These are a series of pre-arranged blocks and strikes executed in succession against a variety of imaginary opponents. The purpose of patterns is to develop balance, breath control, coordination, power, and technique. In these patterns lies the true beauty of Tae kwon-do combining power and grace. There are 24 patterns in Tae kwon-do and these patterns range from 19 to 68 movements each. The novice learns one pattern at each belt rank while black belts learn up to three at each degree (DAN).

SELF DEFENCE

Tae kwon-do provides students with an excellent method of self defense. It enables them to defend them selves against an attacker from a distance as well as up close. By utilizing the many kicking techniques available, the Tae kwon-do practitioner can prevent an attacker from grabbing or striking them. If the attacker is able to grab them, then there are a variety of self defense techniques, which include pressure points, wrist locks, joint locks, and takedowns that the student could utilize. Therefore, a well trained and condition student will feel confident and prepared to defend them selves in any situation.

BREAKING

The purpose of breaking is to enable the child to develop focus, power, concentration, and distance while performing the proper execution of a strike. Breaking also allows the child to see the amount of power that they are capable of developing through the training. Pine wood, ten inches in diameter and one inch thick, is used for power breaking. Black belts are required to break a minimum of 4-5 boards with a single kick or punch. It is not uncommon to see advanced black belt break up to nine boards with a single kick. For some of the more difficult aerial breaks, which require two, three, and four kicks before landing, half inch pine wood is used. These breaks demonstrate the beauty and difficulty of the jumping and kicking techniques that separate Tae kwon-do from all other martial arts.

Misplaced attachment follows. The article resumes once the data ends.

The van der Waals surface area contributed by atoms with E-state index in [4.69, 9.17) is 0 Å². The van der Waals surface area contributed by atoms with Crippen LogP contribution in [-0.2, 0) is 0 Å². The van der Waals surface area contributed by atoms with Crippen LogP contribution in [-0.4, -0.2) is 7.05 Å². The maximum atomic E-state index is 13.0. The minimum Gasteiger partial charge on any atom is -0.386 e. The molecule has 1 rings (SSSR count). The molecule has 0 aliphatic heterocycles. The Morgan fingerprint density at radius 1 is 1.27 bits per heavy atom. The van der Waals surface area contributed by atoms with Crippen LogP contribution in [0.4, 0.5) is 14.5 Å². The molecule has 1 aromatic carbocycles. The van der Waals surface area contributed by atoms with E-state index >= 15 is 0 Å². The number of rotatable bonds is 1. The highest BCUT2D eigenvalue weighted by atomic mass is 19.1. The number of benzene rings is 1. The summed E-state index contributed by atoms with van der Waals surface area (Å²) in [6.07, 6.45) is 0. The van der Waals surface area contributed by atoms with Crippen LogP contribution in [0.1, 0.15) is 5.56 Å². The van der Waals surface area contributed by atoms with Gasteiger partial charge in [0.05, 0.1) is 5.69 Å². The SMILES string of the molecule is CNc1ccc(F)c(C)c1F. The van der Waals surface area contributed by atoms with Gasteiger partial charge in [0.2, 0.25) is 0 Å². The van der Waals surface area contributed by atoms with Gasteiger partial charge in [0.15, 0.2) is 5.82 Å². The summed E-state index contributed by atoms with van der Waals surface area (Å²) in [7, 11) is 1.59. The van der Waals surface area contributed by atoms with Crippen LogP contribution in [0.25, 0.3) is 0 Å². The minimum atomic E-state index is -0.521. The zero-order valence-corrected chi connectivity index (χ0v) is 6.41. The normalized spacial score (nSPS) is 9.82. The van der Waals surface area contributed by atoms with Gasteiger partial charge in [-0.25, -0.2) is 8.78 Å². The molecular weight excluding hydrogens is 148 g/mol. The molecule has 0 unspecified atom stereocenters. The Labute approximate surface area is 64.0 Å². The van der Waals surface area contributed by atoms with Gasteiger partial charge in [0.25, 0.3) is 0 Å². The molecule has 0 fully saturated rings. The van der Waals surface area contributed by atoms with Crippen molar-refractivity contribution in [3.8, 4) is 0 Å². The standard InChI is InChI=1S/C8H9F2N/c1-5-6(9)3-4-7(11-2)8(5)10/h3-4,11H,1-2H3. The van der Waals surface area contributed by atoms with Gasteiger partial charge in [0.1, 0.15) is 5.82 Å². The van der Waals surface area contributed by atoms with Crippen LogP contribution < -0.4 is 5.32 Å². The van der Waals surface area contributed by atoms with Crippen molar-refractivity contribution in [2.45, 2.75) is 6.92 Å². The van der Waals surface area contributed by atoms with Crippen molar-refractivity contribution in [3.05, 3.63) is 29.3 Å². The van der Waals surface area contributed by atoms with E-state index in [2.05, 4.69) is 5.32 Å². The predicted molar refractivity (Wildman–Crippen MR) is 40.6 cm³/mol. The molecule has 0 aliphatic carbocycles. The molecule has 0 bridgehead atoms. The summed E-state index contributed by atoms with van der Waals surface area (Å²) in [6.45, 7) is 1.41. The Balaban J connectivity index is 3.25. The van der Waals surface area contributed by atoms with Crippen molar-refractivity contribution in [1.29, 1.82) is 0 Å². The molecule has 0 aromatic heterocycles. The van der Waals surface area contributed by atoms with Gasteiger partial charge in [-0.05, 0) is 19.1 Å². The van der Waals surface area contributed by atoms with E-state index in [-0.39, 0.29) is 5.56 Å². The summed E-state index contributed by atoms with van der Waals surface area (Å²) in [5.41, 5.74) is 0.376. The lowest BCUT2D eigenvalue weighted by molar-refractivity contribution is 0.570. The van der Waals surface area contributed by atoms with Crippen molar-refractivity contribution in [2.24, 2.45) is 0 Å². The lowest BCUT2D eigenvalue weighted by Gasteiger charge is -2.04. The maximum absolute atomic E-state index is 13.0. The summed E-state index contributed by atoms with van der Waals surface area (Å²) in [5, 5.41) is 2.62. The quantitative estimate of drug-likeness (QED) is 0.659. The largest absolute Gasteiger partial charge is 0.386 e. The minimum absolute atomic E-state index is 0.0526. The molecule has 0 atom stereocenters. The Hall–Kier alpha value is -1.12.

FREE SPARRING

This aspect of Tae kwon-do places one or more students against one another with the purpose of improving distance, timing, balance, speed, and strategy. The children are allowed to execute a variety of kicking, and hand strikes and blocks against one another. The goal is to overcome their opponent with well executed techniques stopped just short of the body.

Obviously, children participating in Tae kwon-do become extremely physically fit. But more importantly, children gain inner qualities not available elsewhere. Children learn meditation, patterns, self defense, breaking, and free sparring through these things they gain a better awareness of their strengths and weaknesses. As they continue their training and their confidence grows, they are about to confront and over come there weaknesses. A child will also obtain self respect and respect of others. This inner training extends well beyond the training hall but into everyday life which is why, I believe, children are more focused and can concentrate better in the classroom and in sports.

Additionally, I teach children to assist in and lead classes, helping to build leadership, patience and humility. As the time passes and the child becomes more serious about their training, Tae kwon-do can become a way of life.

If you would ask me what is my favorite thing about Tae kwon-do I would have to say teaching children is my favorite. There is a certain kind of rush I get when I see a new white belt perform four direction punch correctly for the first time or a green belt just hit his/her first reverse turning kick in sparring and to know I had something to do with that.

In conclusion, my research was based on real life experiences in the do-jang as well as my references to the Tae kwon-do Encyclopedia.